On the flipside, my diagnosis had the effect of bestowing me with an incredible sense of relief and reassurance. What I feared might be an incurable progressive loss of sanity unique to me, was at once exposed as a common, physically harmless form of anxiety with a tonne of scientifically researched therapeutic approaches to help me deal with it.

Such was the sense of relief that even though I did eventually flirt with the idea of suicide (for reasons beyond my battles with anxiety), I suspect my diagnosis played a part in postponing this period, and possibly even abating it when it arose.

In short, Lucy, my position in relation to yours on the question of “Do we need an alternative to diagnosis?” is not much “no” as it is “not so fast”.



I was fascinated by your account of being informally diagnosed, for several reasons.

One, because back in the 1980s I saw a great many people, mainly women, with the same diagnosis. The ‘treatment’, then as now, was to persuade them through a daunting exposure programme until their anxieties subsided. But it was never that simple. So much of it was tied up with traditional women’s roles – trapped by and yet terrified of leaving the symbolic arena of house and home. I remember one woman whose very first panic attack happened as she walked home from a successful job interview, her first real venture into the outside world after many years of childrearing. As she contemplated her partner’s anger and unwillingness to share housework or childcare, she was overcome with terror. Ten years later she was still confined to the home by this false solution to her agonising dilemma.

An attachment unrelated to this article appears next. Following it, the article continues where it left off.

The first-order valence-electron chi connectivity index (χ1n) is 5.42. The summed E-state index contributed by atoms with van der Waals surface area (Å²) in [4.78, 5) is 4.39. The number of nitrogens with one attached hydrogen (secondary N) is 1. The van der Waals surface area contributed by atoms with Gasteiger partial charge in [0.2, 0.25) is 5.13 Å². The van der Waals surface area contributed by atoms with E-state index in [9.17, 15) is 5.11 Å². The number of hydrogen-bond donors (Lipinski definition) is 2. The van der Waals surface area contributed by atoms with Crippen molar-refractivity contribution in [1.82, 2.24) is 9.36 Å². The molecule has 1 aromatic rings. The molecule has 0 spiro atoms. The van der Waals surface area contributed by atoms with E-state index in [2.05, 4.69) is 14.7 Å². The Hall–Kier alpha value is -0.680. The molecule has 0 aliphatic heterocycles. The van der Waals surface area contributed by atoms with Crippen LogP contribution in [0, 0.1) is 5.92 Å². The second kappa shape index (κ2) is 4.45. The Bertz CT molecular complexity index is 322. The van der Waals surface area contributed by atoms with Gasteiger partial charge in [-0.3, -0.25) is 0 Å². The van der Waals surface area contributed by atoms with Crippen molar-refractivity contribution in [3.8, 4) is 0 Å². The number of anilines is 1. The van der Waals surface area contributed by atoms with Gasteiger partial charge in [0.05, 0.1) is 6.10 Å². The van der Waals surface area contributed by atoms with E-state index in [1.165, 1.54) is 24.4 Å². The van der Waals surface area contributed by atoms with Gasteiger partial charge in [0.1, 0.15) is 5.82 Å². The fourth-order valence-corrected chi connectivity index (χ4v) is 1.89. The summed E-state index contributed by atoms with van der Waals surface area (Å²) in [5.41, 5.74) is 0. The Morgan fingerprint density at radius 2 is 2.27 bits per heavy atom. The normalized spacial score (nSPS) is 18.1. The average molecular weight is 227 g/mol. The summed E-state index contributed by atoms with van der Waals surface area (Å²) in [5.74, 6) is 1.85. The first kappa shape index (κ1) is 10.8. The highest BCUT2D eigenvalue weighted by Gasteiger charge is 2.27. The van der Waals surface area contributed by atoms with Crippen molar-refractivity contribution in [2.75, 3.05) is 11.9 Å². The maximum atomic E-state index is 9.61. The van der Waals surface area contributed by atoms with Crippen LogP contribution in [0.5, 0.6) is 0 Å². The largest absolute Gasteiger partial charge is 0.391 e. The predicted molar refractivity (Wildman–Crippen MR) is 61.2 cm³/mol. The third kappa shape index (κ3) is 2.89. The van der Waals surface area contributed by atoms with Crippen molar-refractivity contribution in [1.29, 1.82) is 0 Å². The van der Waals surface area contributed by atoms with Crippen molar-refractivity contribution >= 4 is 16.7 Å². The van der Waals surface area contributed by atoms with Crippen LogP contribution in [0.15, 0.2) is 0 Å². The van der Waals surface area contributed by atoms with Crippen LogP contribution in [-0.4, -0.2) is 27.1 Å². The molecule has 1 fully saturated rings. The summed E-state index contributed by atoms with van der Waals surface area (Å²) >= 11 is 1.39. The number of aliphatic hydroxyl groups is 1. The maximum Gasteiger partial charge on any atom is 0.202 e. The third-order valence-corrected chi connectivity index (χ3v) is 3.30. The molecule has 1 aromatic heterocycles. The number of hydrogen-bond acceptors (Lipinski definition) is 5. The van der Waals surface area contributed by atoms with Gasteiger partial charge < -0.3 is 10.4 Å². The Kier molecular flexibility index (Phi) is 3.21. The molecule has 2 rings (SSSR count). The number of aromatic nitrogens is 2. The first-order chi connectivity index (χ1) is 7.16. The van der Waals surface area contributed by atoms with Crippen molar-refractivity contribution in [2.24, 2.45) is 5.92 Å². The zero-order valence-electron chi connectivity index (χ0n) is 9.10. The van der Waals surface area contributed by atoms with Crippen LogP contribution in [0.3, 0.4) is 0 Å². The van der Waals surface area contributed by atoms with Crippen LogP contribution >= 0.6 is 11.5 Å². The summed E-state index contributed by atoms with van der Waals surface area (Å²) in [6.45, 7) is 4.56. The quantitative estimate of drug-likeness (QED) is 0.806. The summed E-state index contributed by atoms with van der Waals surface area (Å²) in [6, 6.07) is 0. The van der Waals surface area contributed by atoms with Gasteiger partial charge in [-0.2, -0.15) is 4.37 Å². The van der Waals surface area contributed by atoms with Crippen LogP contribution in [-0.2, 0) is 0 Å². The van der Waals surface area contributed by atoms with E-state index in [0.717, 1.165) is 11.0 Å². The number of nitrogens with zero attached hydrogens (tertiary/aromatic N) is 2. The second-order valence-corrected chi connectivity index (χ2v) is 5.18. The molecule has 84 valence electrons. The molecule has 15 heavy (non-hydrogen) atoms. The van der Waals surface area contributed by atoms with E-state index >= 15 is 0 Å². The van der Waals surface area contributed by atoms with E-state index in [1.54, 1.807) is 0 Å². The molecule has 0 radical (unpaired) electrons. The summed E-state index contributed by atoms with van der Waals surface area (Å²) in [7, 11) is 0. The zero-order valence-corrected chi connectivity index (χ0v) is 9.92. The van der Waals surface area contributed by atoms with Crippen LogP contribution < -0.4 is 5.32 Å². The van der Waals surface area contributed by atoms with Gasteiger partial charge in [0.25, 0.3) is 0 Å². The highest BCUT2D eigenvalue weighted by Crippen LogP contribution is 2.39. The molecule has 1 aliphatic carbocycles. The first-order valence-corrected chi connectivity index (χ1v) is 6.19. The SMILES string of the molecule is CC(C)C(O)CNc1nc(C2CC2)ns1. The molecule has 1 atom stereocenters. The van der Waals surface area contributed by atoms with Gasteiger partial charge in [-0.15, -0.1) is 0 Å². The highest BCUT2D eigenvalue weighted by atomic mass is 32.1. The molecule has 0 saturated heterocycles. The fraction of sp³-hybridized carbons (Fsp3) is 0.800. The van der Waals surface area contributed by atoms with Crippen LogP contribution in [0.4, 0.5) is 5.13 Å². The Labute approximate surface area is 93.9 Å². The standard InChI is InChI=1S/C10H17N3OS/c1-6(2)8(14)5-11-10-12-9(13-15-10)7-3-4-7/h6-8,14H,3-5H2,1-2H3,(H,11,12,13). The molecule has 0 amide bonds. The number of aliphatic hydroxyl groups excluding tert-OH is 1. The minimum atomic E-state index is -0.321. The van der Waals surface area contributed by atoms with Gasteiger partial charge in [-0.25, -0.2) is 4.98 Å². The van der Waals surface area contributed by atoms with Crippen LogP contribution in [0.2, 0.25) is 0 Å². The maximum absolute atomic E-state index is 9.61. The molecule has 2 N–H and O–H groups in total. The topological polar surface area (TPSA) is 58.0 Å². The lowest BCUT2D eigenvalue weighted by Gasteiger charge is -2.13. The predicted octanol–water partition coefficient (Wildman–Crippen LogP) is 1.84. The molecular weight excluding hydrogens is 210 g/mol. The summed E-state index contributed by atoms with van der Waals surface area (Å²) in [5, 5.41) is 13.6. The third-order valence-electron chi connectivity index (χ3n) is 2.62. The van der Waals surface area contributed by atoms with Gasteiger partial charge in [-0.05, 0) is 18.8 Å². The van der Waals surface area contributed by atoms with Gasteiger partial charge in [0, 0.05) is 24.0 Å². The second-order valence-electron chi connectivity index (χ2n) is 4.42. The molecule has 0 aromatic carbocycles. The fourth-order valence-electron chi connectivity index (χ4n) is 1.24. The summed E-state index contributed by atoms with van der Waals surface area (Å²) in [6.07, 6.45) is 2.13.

Two, because you summarise the pros and cons so neatly. Yes, the label gave you relief and hope for a way forward, but at the high price of taking on a new, damaged identity as this mysterious disorder was assigned to you. Diagnosis offers ‘salvation and damnation’, as one paper exploring people’s personal reactions puts it.

Three, you illustrate the extraordinary power of the process. 5 minutes in which you were loosely assigned one of the less stigmatising, more descriptive labels, and you were set for years of untangling the consequences.



Firstly, to your point about diagnosis as “salvation and damnation”. No doubt this was my experience. However, I can’t help but wonder how much of this damnation was the result of the diagnostic label per se, versus the manner in which it was proffered. That is, with basically no further elaboration.

I think it’s reasonable to assume that a few modifications in the way this particular therapist delivered her verdict could have gone some way to mitigating the formation of a negative identity. For instance, explaining that “agoraphobia” is merely a descriptive label for a subtype of anxiety; that anxiety is a natural, albeit unpleasant, stress response; to discourage me from late night liaisons with Dr. Google.